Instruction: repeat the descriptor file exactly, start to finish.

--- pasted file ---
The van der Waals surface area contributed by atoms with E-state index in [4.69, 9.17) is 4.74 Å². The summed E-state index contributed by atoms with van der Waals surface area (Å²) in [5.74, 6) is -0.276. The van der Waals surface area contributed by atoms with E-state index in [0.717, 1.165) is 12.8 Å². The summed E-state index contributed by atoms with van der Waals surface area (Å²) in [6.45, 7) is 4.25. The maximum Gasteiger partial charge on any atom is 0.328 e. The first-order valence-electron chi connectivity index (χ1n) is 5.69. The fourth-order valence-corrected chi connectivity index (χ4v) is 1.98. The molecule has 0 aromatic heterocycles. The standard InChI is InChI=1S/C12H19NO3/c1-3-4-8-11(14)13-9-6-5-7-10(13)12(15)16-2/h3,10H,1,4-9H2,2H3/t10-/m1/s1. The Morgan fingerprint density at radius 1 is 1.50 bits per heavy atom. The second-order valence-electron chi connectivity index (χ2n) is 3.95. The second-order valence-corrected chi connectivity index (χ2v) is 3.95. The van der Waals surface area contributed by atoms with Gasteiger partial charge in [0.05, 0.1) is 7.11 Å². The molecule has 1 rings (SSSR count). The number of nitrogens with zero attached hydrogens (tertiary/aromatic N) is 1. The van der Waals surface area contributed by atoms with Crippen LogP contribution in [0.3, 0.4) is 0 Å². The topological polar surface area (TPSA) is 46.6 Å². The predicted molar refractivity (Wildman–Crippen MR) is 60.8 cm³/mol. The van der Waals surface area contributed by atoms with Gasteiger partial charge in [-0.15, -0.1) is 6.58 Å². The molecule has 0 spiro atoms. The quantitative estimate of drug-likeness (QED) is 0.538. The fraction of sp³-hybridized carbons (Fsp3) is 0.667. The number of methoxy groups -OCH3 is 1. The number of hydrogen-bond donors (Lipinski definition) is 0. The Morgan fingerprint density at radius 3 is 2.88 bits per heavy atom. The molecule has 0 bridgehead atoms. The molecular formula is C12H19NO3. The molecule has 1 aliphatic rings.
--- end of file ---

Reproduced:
The van der Waals surface area contributed by atoms with E-state index in [4.69, 9.17) is 4.74 Å². The summed E-state index contributed by atoms with van der Waals surface area (Å²) in [5.74, 6) is -0.276. The van der Waals surface area contributed by atoms with E-state index in [0.717, 1.165) is 12.8 Å². The summed E-state index contributed by atoms with van der Waals surface area (Å²) in [6.45, 7) is 4.25. The maximum Gasteiger partial charge on any atom is 0.328 e. The first-order valence-electron chi connectivity index (χ1n) is 5.69. The fourth-order valence-corrected chi connectivity index (χ4v) is 1.98. The molecule has 0 aromatic heterocycles. The standard InChI is InChI=1S/C12H19NO3/c1-3-4-8-11(14)13-9-6-5-7-10(13)12(15)16-2/h3,10H,1,4-9H2,2H3/t10-/m1/s1. The Morgan fingerprint density at radius 1 is 1.50 bits per heavy atom. The second-order valence-electron chi connectivity index (χ2n) is 3.95. The second-order valence-corrected chi connectivity index (χ2v) is 3.95. The van der Waals surface area contributed by atoms with Gasteiger partial charge in [0.05, 0.1) is 7.11 Å². The molecule has 1 rings (SSSR count). The number of nitrogens with zero attached hydrogens (tertiary/aromatic N) is 1. The van der Waals surface area contributed by atoms with Crippen LogP contribution in [0.3, 0.4) is 0 Å². The topological polar surface area (TPSA) is 46.6 Å². The predicted molar refractivity (Wildman–Crippen MR) is 60.8 cm³/mol. The van der Waals surface area contributed by atoms with Gasteiger partial charge in [-0.15, -0.1) is 6.58 Å². The molecule has 0 spiro atoms. The quantitative estimate of drug-likeness (QED) is 0.538. The fraction of sp³-hybridized carbons (Fsp3) is 0.667. The number of methoxy groups -OCH3 is 1. The number of hydrogen-bond donors (Lipinski definition) is 0. The Morgan fingerprint density at radius 3 is 2.88 bits per heavy atom. The molecule has 0 bridgehead atoms. The molecular formula is C12H19NO3. The molecule has 1 aliphatic rings.